- Inflammation puts a stop to fat-burning, and I believe it is one of the most under-recognized causes of weight gain. Many people don’t realise their body is dealing with low-grade, chronic inflammation, and often this is linked to our gut health. Symptoms of inflammation in the body can include aches & pains, poor sleep, depression and high blood pressure, among others.
- Genetic tendencies. Unfortunately some of us are luckier than others when it comes to certain predispositions we have inherited (such as tendency to gain weight easily, or a family history of diabetes) – but it doesn’t mean that we can’t overcome this with the right approach. The important thing to keep in mind here is that you are not powerless, and there are things you can do, when armed with the right tools and strategy. In fact, I do see many patients who have been motivated to make changes in their life because they have witnessed the fallout from poor health suffered by others.
- How healthy your gut is. This is a relatively new area of research, and it is showing a lot of promise for explaining the huge spike in obesity and diabetes diagnosis that have occurred over the past few decades. Healthier populations of gut flora appear to make it easier to manage weight.
- Stress can have a huge impact on your weight, and any kind of chronic stress can slow your metabolism right down as well as mess your stress hormones about which influences your body’s ability to maintain balance. Particularly if you are in a state of burnout, your stress hormones are likely to be all out of whack.
- Your thyroid gland plays a big role in controlling your metabolism, and if your thyroid is not happy it can make it very difficult for you to shift weight easily. Your thyroid doesn’t like you restricting your food intake or dieting, which means it can be counter-productive to be continually dieting as all you'll do is slow your metabolism right down.
- Hormonal balance. The metabolism increases during the luteal phase of a healthy menstrual cycle, which is why you may find you feel hungrier than normal in the week or two prior to your period (particularly if you suffer from PMS)
- How well you are sleeping. Sleep is a factor in weight loss – not only do we tend to eat more when we aren’t sleeping (because we are awake for a longer period) but poor sleep can drive you to seek out foods that give you an instant energy boost – such as chocolate!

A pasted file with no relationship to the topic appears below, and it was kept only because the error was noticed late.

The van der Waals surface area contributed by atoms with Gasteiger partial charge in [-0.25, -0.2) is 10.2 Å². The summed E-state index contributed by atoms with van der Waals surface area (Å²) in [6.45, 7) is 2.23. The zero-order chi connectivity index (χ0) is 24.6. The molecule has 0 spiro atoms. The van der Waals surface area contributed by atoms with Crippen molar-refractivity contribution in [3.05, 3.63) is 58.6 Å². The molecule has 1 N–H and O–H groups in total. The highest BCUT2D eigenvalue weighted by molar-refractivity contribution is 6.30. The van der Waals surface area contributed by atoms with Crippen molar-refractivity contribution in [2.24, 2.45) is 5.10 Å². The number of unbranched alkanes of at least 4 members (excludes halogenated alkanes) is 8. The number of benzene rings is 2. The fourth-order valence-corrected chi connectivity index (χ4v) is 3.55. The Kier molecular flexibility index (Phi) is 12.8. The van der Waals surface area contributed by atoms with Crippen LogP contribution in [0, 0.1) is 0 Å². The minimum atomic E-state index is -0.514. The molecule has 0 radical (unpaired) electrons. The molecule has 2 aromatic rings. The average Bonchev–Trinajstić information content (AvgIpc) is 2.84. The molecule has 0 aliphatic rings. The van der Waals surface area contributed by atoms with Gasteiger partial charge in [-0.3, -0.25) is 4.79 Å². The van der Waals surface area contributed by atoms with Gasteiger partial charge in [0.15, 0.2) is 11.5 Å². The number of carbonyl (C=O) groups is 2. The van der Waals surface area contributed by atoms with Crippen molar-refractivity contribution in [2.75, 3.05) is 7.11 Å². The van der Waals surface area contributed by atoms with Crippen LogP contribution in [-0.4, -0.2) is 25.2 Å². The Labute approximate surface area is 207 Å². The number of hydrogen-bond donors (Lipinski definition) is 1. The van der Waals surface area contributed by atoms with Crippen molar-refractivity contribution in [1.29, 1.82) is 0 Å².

- Insulin & blood glucose. These two factors are involved in how effectively your body is able to process and deal with carbohydrates from the foods you eat. The trouble is, in our fast-paced Western lives, we tend to reach for quick and easy foods that are high in these types of carbohydrates – such as bread, pasta, white rice and sugary breakfast cereals. These foods cause a spike in our blood glucose, followed by a release of the hormone insulin by the pancreas, in order to utilize or store the carbohydrates you have eaten. Continually high insulin levels cause you to stay predominantly in fat-storage mode.
- Glycaemic load of foods. This is linked to the insulin/blood glucose point above, and in a nutshell, refers to whether a food provides you with a rapid blood sugar spike or a slow, sustained energy release. We want to go for the slow and steady, as not only is this the best way to eat for weight loss, it is also the best for preventing hunger, energy slumps and mood swings throughout the day.
- Thermogenic effect of food. Here’s another concept that the glass jar got wrong. Not all foods provide us with equal calories - even when they contain the same number of calories. When you eat carbohydrates, your body is very efficient at being able to break down and utilise these, meaning that most of the energy content is readily available. However, when you eat protein for instance, your body has to work harder - this results in a certain proportion of the energy content is sacrificed to the breaking down process, and therefore fewer net calories available to the body.
Here's a thought - instead of focusing on calories, we work out which foods are right for OUR body? The ones that cause us to feel good, give us sustained energy and provide us with the nutrients WE need? And in place of continually restricting our diet, we work on removing as many of the above roadblocks that keep us locked fat-storage mode, and cause us to feel ho-hum?
In my clinic, I use a program called Metabolic Balance to help my patients move out of dieting mode, into a sustainable, life-long way of eating that matches their body with their ideal foods. I've been witnessing amazing results with this program, but one of the biggest shifts I see is people start to enjoy their food again, instead of food causing stress and anxiety.
The moral of the story is - weight loss is a natural side effect of the body being in a state of optimal health and of a balanced metabolism.